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Monogram's Creative Console with Onshape

TimRiceTimRice Member, Moderator, Onshape Employees Posts: 261
edited November 2019 in General

Disclosure: Monogram is an Onshape customer and they provided a Creative Console for me to try out.

Recently I got a chance to try out Monogram's new Creative Console and test it out with Onshape. The buttons, sliders, dials, and orbiter modules are designed to provide a tactile input for desktop applications. The accompanying app (for Windows and macOS) allows users to choose from preprogrammed profiles or create completely unique profiles to suite their workflows.

Using Creative Console with Onshape

The Monogram app allows for keyboard shortcut control over Chrome and other web browsers. Currently the button, dial, and slider modules are all compatible with web browsers and can be configured to trigger complex keyboard shortcuts and select system wide functions. 

While web browsers prevent the use of certain keyboard shortcuts Onshape utilizes the remaining keys to control many other modeling functions. Given the quantity of Onshape-specific keyboard shortcuts, it is difficult to remember all of the options. Additionally, some of these shortcuts are not very ergonomic, requiring two hands or remembering several keys. For these reasons the Monogram app allows for many exciting automations. The current list of Onshape shortcuts is below:

In my time using the Monogram modules and app I discovered several key functions that sped up my use of Onshape. Below I will share a few that I have found to be most useful.The examples are broken out by Monogram module:


Buttons are configurable to perform Chrome actions (including open webpages, search, reload), activate keyboard shortcuts, and operating system actions (including mute, right/left mouse click). Three of my most used actions include:

  • Open Action items page - with Professional and Enterprise accounts users have a centralized page, called Action items, to look through their assignments and “to do” lists. Now with a simple tap of a button, you can navigate right to your “to do” list.

  • Isometric view (shift + 7) - if you ever get lost in the details of a large assembly, this allows a quick method return to a “Home” view. Since this keyboard shortcut would require a bit of a reach, or two hands, it is perfect for a button. 

  • Open Named views dialog (shift + v) - this button press prevents you from navigating to the view cube dropdown and finding the right line to select.

  • Hide/Show Mates and Mate connectors (Macro mode: j + k) - using macro mode you can trigger multiple keys in a set interval.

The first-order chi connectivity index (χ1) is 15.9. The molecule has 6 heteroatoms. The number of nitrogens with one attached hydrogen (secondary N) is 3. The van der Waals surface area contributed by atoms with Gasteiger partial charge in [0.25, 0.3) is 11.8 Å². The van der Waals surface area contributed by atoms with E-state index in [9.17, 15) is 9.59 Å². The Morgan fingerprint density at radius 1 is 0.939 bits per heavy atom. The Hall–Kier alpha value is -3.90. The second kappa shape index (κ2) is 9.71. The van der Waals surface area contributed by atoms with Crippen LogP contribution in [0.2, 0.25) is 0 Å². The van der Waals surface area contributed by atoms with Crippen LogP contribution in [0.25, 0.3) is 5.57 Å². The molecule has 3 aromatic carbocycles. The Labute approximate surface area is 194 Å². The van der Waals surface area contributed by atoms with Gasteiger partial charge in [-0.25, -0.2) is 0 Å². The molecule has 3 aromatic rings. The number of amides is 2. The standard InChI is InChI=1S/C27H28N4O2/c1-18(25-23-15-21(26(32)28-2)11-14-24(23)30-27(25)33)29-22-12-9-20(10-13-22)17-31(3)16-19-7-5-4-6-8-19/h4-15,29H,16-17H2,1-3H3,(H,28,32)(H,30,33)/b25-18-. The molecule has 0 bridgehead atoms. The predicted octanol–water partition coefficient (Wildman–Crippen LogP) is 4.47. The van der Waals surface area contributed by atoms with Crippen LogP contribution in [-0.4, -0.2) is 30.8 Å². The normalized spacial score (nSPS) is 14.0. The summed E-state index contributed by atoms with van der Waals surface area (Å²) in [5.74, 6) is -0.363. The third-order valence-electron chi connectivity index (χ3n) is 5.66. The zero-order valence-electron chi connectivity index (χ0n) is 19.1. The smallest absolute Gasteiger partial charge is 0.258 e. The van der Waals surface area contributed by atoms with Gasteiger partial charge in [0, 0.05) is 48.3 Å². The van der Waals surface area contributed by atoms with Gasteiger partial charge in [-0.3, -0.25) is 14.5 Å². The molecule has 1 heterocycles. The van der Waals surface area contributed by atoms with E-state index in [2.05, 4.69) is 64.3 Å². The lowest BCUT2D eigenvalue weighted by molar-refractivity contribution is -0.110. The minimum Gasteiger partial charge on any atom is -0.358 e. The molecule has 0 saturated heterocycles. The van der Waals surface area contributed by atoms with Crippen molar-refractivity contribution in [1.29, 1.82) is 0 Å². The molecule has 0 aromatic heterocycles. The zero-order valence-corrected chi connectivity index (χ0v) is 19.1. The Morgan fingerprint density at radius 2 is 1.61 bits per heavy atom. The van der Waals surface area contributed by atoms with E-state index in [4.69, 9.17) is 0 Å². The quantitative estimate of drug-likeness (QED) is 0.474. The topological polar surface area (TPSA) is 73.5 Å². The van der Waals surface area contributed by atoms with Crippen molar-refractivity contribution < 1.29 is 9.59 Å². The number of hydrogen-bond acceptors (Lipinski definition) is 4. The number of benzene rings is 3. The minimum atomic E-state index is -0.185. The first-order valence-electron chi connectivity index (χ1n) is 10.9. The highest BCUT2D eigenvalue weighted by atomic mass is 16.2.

Dials are configurable to perform select Chrome actions (like zoom, switch tabs), active keyboard shortcuts, and operating system actions (volume, brightness, vertical and horizontal mouse scroll). Three more of my most used actions include:

  • Undo/Redo - this allows you to scroll through Onshape Part Studio, assembly, and drawing actions.

  • Move section view and increment feature values. With the dial configured for vertical mouse scroll, any numeric input field can be incremented

  • Switch browser tab.


Sliders are configurable to modulate operating system volume and brightness. 

Give it a try:

To learn more about the Creative Console see the Monogram website:


Tim Rice | User Experience | Support 
Onshape, Inc.


  • Rickey_WangRickey_Wang Member Posts: 7 PRO

    Rickey from Monogram here. Thanks Tim for sharing!

    I believe tools should fit the way you work. Tactile controls enable a more efficient and intuitive experience interacting with software.

    What is available today is only a small taste of what is to come (🤞), since we are limited by the current set of Onshape keyboard shortcuts. Monogram customers on Adobe apps such as Lightroom, Premiere Pro, and Photoshop consistently report 30% to 50% time savings in editing. This is because majority of the functions in Adobe CC apps are directly integrated with the Creative Console.

    We are big fans of Onshape ourselves, coming from SolidWorks. In a SaaS world, the user interface can be more important than the computer itself. For example, both laptops and phones can access Google Docs, but it is more enjoyable to write on a laptop because it has a keyboard.

    I would love to hear what functions the community think would be most valuable to have on a physical control… my top wish list items are:

    • Move Rollback Bar with a dial
    • Moving the Preview Slider with a slider or dial.